September 24, 2020 Close Encounter


On September 24, 2020 tiny asteroid 2020 SW ( roughly 6 – 10 meter diameter ) will pass between Earth and the Moon at 7.7 Km per second ( that’s 27,900 km/h ). At closest approach 28,254 kilometers away, a mere 7% of distance to the Moon. Closer than communication and meteorological satellites locked in orbit at 38,000ish kilometers above our planet. Close enough for gravity to alter velocity and bend 2020 SW’s trajectory.

Astronomers confidently stress there’s nothing to fear, 2020 SW won’t unleash calamity. Not now or for the next fifty years of calculated orbit.

Infinitely more remarkable than online chatter surrounding a “near miss”, is the fact 2020 SW was discovered on September 18, 2020, completely unknown until a few days ago. It’s been orbiting Earth every 372 days for who knows how long, nobody noticed until now. Brings to mind Chelyabinsk, Russia on February 15, 2013 – global eyes fixated on known asteroid DA 14 making a close fly-by. Without warning, unidentified cosmic rubble struck our atmosphere from another direction. Exploding over Chelyabinsk, injuring over a thousand residents to the dismay of stunned astronomers.

Long green line swooping around and away from earth, and yellow arrow pointing out from Earth.

Small asteroid 2020 SW will pass so close to Earth on September 24, that our planet’s gravity will alter the space rock’s speed and bend its path through space. The green line indicates the asteroid’s trajectory, while the yellow line points to the sun. Gray line represents the Moon’s orbit, but not to scale. Illustration by the Minor Planet Center, with modifications by Eddie Irizarry.

2020 SW won’t be visible to the naked eye, but interested sky watchers can watch live online at Virtual Telescope Project in Rome. Linked below –

Poster advertising live event for viewing asteroid 2020 SW on September 23.

View larger. | The Virtual Telescope Project in Rome will be showing asteroid 2020 SW live a few hours its closest approach. The live feed is scheduled for September 23, 2020 starting at 22 UTC; translate UTC to your time. To join online, go to Virtual Telescope’s website.

Cosmic gak abounds, the universe undulates in incomprehensible maelstroms of its own design. For every identified potentially hazardous asteroid, countless more tiptoe in obscurity. Be it light pollution, sunward approaching objects, observational limitations, rogue insurgents ejected from the asteroid belt, there’s no end to reasons why near Earth objects catch us off guard.

Sky chart with constellations, Mars, and tick marks for location of asteroid.

Location of Asteroid 2020 SW on the night of Wednesday, September 23, at around 10:30 pm CDT (03:30 UTC on September 24). Facing east, as seen from U.S. The space rock will be located not too far from where we see the star Algenib (Gamma Pegasi), in the Great Square of Pegasus. Illustration by Eddie Irizarry using Stellarium.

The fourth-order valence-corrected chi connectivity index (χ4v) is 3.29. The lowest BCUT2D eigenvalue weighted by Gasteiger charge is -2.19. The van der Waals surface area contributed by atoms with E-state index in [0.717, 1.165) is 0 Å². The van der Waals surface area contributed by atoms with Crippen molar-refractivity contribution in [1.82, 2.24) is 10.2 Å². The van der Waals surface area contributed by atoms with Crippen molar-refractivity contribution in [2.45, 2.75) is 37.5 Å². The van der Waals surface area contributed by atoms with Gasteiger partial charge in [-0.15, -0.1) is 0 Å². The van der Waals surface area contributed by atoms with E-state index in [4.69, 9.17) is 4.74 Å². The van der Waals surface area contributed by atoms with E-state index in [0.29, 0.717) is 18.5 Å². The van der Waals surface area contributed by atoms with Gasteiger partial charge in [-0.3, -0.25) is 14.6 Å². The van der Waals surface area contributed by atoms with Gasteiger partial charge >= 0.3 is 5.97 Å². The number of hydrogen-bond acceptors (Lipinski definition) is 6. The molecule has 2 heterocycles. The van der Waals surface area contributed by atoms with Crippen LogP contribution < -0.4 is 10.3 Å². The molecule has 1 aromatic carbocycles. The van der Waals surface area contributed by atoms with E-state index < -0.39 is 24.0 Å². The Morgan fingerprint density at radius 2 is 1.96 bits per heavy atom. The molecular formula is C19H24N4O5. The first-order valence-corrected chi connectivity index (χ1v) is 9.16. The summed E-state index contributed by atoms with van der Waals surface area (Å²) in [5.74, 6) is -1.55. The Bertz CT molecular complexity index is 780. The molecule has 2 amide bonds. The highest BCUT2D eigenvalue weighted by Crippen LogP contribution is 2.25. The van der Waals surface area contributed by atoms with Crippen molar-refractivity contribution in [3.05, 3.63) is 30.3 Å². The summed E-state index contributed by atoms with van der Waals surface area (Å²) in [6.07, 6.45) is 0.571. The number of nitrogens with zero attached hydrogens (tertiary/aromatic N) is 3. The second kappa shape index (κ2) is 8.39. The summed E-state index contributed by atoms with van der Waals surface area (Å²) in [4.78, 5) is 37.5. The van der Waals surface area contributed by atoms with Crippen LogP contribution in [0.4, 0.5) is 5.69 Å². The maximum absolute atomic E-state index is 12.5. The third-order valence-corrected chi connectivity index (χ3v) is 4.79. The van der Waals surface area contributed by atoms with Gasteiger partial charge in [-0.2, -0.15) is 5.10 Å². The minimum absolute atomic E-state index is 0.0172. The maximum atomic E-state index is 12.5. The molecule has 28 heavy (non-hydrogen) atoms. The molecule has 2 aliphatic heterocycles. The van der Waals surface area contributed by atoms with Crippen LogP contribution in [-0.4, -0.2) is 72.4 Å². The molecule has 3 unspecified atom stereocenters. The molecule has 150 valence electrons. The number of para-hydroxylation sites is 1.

600 Moons of Jupiter


Jupiter has 79 known moons, second only to 82 identified moons of Saturn. That’s a lot of moons, but what if Jupiter had 600 moons? How cool would that be? University of British Columbia researchers Edward Ashton, Matthew Beaudoin and Brett Gladman studied archival images of Jupiter taken over a 3 hour period on Sept. 8, 2020 at Canada, France, Hawaii Telescope on Mauna Kea in Hawaii. Factoring in variation of movement across the field of view, they digitally combined images from 126 different viewpoints. Voila – 52 possibly unknown Jovian moons appeared, Further analysis kicked 7 to the curb (known moons with irregular orbits), leaving 45 eager applicants vying for official Jovian moon status. Curiously, all in retrograde orbit. ( orbiting backward in relation to Jupiter’s orbit ).

So why 600 unidentified moons of Jupiter? Their search was limited to one square degree of view of space surrounding Jupiter. Extrapolation concluded as many as 600 or more unknown moons of Jupiter. Lead researchers will present their findings virtually on Sept. 25, 2020 at the Europlanet Science Congress 2020.

Admittedly these moons are small, 800 meters or so, struggling or barely within reach of IAU (International Astronomical Union ) rules requiring one kilometer in diameter to qualify as moons. Stark contrast to Ganymede – Jupiter’s largest moon, largest moon in our solar system, a moon larger than planets Mercury and Mars.

See the source image

https://www.sott.net/article/441048-New-detections-suggests-Jupiter-could-have-600-moons

Not a day goes by without science learning more about the cosmos, 600 possible moons of Jupiter is remarkable. Hats off to science.

Finding Polaris – Embrace the North Star


Ah Polaris, commonly known as the North Star – humanities guide since the dawn of time. Located directly above the north celestial pole, northern hemisphere skies rotate around this near constant pole star. Knowing where to find Polaris means you’ll always know which direction to travel. Face Polaris, stretch your arms out sideways – the right hand points due east, the left due west. About face and you’re pointed south.

Very many bright concentric circles in sky around a bright irregular dot, trees in foreground.

Ken Christison captured these glorious star trails around Polaris, the North Star. He wrote, “For the most common and often the most spectacular star trails, you want to locate Polaris and compose the image so it is centered horizontally and hopefully you can have a bit of foreground for reference.”

To find Polaris locate the Big Dipper, focus on Dubhe and Merak, two stars forming the outermost edge of Big Dipper’s bowl. In your mind’s eye draw a straight line to the tip of Little Dipper’s handle – voila, that’s Polaris the North Star.